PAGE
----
The dangers of policy myopia4 min read . Updated: 10 Feb 2010, 09:22 PM IST
The dangers of policy myopia
The dangers of policy myopia
It may be the lack of a real opposition in the country that allows the government to make abrupt shifts in foreign policy under external persuasion without so much as offering a reasoned explanation to the Indian public for the switch.
India first fell in line on Afghanistan at the London conference, organized principally to gain an international stamp of approval for US President Barack Obama’s strategy to negotiate a deal with the “moderate" Taliban (as if there can be moderates in an Islamist militia that enforces medieval practices). The external affairs minister returned from London saying India was willing to give that strategy a try.
Soon thereafter, New Delhi announced it was resuming dialogue with Pakistan at the foreign secretary level. What prompted New Delhi to do that? Mum is the word. What has Pakistan done or delivered on the anti-terror front to deserve this gesture? The answer: nothing. Yet once again, dialogue has been delinked from terrorism, as if the Indian leadership has learnt nothing from the Sharm-el-Sheikh goof.
It was left to a US ex-Senator, Larry Pressler, to urge India to speak up on the dangerous drift in Washington’s Af-Pak strategy, including propping up Pakistan with generous aid and lethal-arms transfers. “When the US leaves Afghanistan, India will have a Pakistan ‘on steroids’ next door and a Taliban state to deal with in Afghanistan," according to Pressler.
With Obama pushing for a deal with the Pakistan-backed Afghan Taliban, Islamabad already is feeling vindicated. Obama is sending an additional 30,000 US troops not to militarily rout the Taliban, but to strike a deal with the enemy from a position of strength. As his top commander in Afghanistan, General Stanley McChrystal, has admitted, the aim of the surge is to bring the Taliban to the negotiating table, not to beat back the insurgency.
But as US ambassador Karl Eikenberry has put it in his leaked November cables to secretary of state Hillary Clinton, “More troops won’t end the insurgency as long as Pakistan sanctuaries remain." Yet Washington already is holding indirect talks with the Afghan militia’s shura, or top council, whose members are holed up in Quetta, capital of Pakistan’s sprawling Baluchistan province. The talks have been conducted through the Pakistani, Saudi and Afghan intelligence agencies. Gen. McChrystal has cited Saudi Arabia or the United Arab Emirates as a possible venue for formal talks.
The more sensible thing to do would be to dismantle the Pakistani military’s sanctuaries and sustenance infrastructure for the Afghan Taliban and militarily decapitate the latter’s command centre in Baluchistan. But Obama has not hidden his intent to end the US war before he comes up for re-election in 2012. Indeed, as if to hearten the Afghan Taliban and their sponsors, the Pakistani military, he has reiterated July 2011 as the timeline for a gradual US military withdrawal to begin.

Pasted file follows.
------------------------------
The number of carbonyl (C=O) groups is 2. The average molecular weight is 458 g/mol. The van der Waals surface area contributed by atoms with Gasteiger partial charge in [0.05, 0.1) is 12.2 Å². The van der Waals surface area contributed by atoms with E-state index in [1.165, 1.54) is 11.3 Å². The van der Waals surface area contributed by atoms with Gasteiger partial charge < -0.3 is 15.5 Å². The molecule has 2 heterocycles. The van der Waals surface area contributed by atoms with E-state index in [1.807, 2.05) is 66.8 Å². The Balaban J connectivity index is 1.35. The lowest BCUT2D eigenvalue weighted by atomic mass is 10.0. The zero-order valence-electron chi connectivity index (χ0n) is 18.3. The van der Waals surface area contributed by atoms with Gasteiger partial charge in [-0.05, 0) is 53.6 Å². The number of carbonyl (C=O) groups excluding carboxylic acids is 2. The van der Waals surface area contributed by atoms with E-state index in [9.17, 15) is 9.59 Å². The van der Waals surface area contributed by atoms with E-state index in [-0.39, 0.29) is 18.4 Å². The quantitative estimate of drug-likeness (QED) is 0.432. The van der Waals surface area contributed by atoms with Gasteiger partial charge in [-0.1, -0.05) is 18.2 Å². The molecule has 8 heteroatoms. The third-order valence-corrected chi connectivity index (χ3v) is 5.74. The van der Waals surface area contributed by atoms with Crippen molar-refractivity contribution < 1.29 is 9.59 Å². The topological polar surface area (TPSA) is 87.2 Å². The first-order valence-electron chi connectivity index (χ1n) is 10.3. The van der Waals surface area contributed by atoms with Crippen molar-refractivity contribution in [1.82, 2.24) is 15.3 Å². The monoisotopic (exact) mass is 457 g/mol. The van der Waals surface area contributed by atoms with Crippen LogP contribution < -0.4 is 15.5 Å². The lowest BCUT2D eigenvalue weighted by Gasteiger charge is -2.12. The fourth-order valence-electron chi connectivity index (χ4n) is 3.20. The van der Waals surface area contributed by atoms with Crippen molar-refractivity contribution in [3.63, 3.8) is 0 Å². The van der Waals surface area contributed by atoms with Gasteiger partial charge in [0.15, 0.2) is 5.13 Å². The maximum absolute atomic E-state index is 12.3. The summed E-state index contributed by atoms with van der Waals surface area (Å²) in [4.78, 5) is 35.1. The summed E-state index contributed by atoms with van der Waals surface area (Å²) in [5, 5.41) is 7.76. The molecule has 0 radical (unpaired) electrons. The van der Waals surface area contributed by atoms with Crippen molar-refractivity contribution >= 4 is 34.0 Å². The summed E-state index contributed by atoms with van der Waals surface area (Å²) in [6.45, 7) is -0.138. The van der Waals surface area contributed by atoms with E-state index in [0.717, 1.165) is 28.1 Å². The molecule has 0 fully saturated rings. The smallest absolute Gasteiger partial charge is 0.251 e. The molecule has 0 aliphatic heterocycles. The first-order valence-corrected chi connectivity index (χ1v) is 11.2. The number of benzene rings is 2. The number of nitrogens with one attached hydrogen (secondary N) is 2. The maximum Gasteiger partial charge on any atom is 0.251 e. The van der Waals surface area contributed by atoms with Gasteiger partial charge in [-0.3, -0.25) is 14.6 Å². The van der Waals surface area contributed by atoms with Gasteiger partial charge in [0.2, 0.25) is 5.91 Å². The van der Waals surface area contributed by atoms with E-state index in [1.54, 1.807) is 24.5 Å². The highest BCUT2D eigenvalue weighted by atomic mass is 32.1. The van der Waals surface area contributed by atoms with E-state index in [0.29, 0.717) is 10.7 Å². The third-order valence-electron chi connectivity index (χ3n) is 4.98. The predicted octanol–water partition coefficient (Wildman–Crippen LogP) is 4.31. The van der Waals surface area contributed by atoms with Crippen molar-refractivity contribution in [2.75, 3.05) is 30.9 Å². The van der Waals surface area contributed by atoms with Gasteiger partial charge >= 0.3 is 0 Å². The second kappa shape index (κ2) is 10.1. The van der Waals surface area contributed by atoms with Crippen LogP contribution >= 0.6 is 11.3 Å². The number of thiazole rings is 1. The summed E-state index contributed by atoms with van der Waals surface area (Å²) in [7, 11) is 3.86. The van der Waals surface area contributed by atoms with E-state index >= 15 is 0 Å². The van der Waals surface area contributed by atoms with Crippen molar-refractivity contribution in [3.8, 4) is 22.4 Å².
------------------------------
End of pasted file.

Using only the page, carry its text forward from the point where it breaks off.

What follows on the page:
To facilitate his pursuit of such narrow interests, Obama has been pressuring India to come on board. And to rationalize the planned Faustian bargain with the Taliban, the White House has drawn a specious distinction between Al Qaeda and the Taliban and sought to discriminate between “moderate" Taliban and those that rebuff deal-making. So, Gen. McChrystal classifies the thuggish Gulbuddin Hekmatyar as a moderate because he is “most likely to cut a deal".
The Afghan Taliban leadership— with an elaborate command-and-control structure oiled by petrodollars from Arab sheikhdoms and proceeds from opium trade—operates from the comfort of sanctuaries in Pakistan. Fathered by Pakistan’s Inter-Services Intelligence (ISI) and midwifed by the US Central Intelligence Agency in 1994, the Taliban rapidly emerged as a Frankenstein’s monster. Yet, Bill Clinton’s administration acquiesced in the Taliban’s ascension to power in Kabul in 1996 and turned a blind eye as that militia, in league with ISI, fostered narcoterrorism and swelled the ranks of the Afghan war alumni waging transnational terrorism.
With 9/11, however, the chickens came home to roost. In declaring war on the Taliban in October 2001, US policy came full circle. Now, desperate to save a faltering military campaign, US policy is coming another full circle as Washington advertises its readiness to strike a deal with the Quetta shura.
India, which is on the frontline of the global fight against international terrorism, is likely to bear the brunt of the blowback of Obama’s Af-Pak strategy, just as it came under terrorist siege as a consequence of the Reagan era US policies in that belt. A Talibanized Pakistan with a Taliban government in Afghanistan would encourage every violent Islamic group that can inflict mass casualties in India.
The US, separated by a cushion of thousands of miles, thinks it can get away by playing dangerous games in the Af-Pak belt. But as a friend, India should be openly advising the US against unwittingly repeating the very mistakes of past American policy that have come to haunt Western and Indian security. That’s what friends are for. To toe the US line on Af-Pak deferentially is to become an accessory in the current lurch towards disaster.
Brahma Chellaney is professor of strategic studies at the Centre for Policy Research in New Delhi. Comment at firstname.lastname@example.org